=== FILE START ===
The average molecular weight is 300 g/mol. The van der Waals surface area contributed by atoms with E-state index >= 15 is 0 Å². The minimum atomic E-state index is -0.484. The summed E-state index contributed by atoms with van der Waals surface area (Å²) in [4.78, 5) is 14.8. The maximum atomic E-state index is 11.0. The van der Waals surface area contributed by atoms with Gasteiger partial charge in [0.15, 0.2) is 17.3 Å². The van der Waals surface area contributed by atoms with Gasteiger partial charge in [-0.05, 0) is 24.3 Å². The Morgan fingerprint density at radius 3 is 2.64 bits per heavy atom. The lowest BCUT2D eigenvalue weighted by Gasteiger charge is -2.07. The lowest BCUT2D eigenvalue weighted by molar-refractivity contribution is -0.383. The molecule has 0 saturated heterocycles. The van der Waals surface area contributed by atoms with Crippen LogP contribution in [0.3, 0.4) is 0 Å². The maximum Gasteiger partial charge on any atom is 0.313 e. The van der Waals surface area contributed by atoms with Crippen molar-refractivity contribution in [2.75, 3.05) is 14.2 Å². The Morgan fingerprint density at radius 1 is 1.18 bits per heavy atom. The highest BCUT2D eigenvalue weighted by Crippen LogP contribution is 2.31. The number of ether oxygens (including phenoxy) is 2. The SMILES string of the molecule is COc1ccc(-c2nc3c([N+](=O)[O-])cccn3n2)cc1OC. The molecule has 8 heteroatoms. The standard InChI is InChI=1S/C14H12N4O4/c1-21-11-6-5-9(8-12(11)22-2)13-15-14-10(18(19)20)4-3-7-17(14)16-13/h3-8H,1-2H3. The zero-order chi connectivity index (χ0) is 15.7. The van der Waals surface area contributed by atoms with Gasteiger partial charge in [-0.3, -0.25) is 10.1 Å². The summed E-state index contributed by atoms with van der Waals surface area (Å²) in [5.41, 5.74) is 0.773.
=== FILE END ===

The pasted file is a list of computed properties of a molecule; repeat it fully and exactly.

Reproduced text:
The average molecular weight is 300 g/mol. The van der Waals surface area contributed by atoms with E-state index >= 15 is 0 Å². The minimum atomic E-state index is -0.484. The summed E-state index contributed by atoms with van der Waals surface area (Å²) in [4.78, 5) is 14.8. The maximum atomic E-state index is 11.0. The van der Waals surface area contributed by atoms with Gasteiger partial charge in [0.15, 0.2) is 17.3 Å². The van der Waals surface area contributed by atoms with Gasteiger partial charge in [-0.05, 0) is 24.3 Å². The Morgan fingerprint density at radius 3 is 2.64 bits per heavy atom. The lowest BCUT2D eigenvalue weighted by Gasteiger charge is -2.07. The lowest BCUT2D eigenvalue weighted by molar-refractivity contribution is -0.383. The molecule has 0 saturated heterocycles. The van der Waals surface area contributed by atoms with Crippen LogP contribution in [0.3, 0.4) is 0 Å². The maximum Gasteiger partial charge on any atom is 0.313 e. The van der Waals surface area contributed by atoms with Crippen molar-refractivity contribution in [2.75, 3.05) is 14.2 Å². The Morgan fingerprint density at radius 1 is 1.18 bits per heavy atom. The highest BCUT2D eigenvalue weighted by Crippen LogP contribution is 2.31. The number of ether oxygens (including phenoxy) is 2. The SMILES string of the molecule is COc1ccc(-c2nc3c([N+](=O)[O-])cccn3n2)cc1OC. The molecule has 8 heteroatoms. The standard InChI is InChI=1S/C14H12N4O4/c1-21-11-6-5-9(8-12(11)22-2)13-15-14-10(18(19)20)4-3-7-17(14)16-13/h3-8H,1-2H3. The zero-order chi connectivity index (χ0) is 15.7. The van der Waals surface area contributed by atoms with Gasteiger partial charge in [-0.3, -0.25) is 10.1 Å². The summed E-state index contributed by atoms with van der Waals surface area (Å²) in [5.41, 5.74) is 0.773.